A Strange Time To Sing

Jon Burgess


12They swarmed around me like bees;
they blazed against me like a crackling fire.
But I destroyed them all with the authority of the Lord.
13My enemies did their best to kill me,
but the Lord rescued me.
14The Lord is my strength and my song;
he has given me victory.
15Songs of joy and victory are sung in the camp of the godly.
The strong right arm of the Lord has done glorious things!

Psalm 118:12-15


A man anointed and appointed by God and yet opposed on all sides. Rejected by friends, attacked by enemies, set up to fail and his response? He sings. Wait! What? He sings. He gets everyone to start singing around him. They sing over and over again in the face of daunting circumstances:“His faithful love endures forever.” There's a good reason the Psalmist was rallying everyone to sing this truth over and over again. No one felt like singing at all. Worse yet, many were wondering if God loved them anymore with how awful life was. To singin the face insurmountable challenge seems absurd and yet the heart of faith sees signing toGod as a power move not a passive one. in Ephesians 5, the command, not the suggestion, to address one another in song comes right on the heels of “[make] the best use of the time, because the days are evil” (Ephesians 5:16). Singing to God was never meant to be reserved for happy times and feel good moments. When Paul and Silas were unjustly imprisoned for the sake of the Gospel what did they do while they were in prison? Sing! (Acts 16:25)


Horatio Spafford was a man of devout faith. He experienced tragedy throughout his life, none more so than the tragic death of his four daughters. In the midst of his pain Spafford wrote the words to the hymn "It Is Well With My Soul." His honest & transparent lyrics have been an inspira- tion and comfort to millions of people over the last 100 years. Spafford turned to his faith in Christ and the grace of God comes through loud and clear. Will I sing these words in the face of current trials:

"Though Satan should buffet, though trials should come,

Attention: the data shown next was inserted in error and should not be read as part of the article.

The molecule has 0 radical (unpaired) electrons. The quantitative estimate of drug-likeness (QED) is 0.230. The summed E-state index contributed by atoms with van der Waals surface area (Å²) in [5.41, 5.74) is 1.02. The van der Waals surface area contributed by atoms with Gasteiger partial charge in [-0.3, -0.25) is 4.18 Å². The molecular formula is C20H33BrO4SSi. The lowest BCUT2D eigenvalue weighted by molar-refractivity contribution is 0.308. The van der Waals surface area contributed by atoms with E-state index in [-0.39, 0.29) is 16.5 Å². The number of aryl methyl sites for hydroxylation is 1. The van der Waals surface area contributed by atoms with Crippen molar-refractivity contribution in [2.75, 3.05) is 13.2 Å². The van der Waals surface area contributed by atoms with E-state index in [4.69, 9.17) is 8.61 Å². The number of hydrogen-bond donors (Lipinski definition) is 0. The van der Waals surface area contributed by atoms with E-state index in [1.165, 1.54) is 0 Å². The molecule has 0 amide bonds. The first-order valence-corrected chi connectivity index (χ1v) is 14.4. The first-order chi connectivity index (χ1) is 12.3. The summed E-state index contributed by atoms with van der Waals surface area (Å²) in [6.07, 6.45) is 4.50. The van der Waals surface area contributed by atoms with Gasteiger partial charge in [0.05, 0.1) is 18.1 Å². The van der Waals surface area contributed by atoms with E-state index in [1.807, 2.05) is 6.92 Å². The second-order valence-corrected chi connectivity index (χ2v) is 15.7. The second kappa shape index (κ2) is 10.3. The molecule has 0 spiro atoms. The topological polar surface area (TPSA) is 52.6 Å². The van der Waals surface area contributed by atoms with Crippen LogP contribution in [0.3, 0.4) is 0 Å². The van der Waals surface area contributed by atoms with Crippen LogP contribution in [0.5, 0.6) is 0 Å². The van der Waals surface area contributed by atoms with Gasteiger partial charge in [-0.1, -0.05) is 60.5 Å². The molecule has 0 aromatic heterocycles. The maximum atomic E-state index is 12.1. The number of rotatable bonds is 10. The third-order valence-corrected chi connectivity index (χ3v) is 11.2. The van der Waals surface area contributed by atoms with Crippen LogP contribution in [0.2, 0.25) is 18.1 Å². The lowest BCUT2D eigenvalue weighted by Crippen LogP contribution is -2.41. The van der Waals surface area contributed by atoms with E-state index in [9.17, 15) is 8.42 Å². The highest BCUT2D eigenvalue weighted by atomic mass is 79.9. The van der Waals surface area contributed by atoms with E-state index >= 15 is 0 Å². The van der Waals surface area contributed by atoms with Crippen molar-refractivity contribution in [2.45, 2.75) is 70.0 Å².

Let this blest assurance control,
That Christ hath regarded my helpless estate,
And hath shed His own blood for my soul. It is well with my soul."

More recently a pastor imprisoned for his faith in Christ in a foreign country shared these words: …"When we were in prison we sang almost every day because Christ was alive in us…they put chains on our hands and feet. They chained us to add to our grief. Yet we discovered that chains are splendid musical instruments! When we clanged them together in rhythm, we could sing, ‘This is the day (clink, clank), this is the day (clink, clank), which the Lord has made (clink, clank), which the Lord has made (clink, clank)."

My heart breaks as I realize this is exactly the words sung by faith in this very Psalm:

22The stone that the builders rejected
has now become the cornerstone.
23This is the Lord’s doing,
and it is wonderful to see.
24This is the day the Lord has made.
We will rejoice and be glad in it.
25Please, Lord, please save us.
Please, Lord, please give us success. Psalm 118:22-25


Will I focus on You my Christ in the middle of crisis? Will I sing of your faithfulness while all else falls apart around me? Will I rejoice in your love when You feel a million miles away? Will I sing of Your promise when it has not yet come to pass? Your faithful love endures forever. No matter what changes around me, this powerful truth does not change, therefore the lyrics to the song of my heart will remain the same- Your faithful love endures forever.

Devotions for August 21

Jeremiah 21,24,27
Psalms 118
1 John 2

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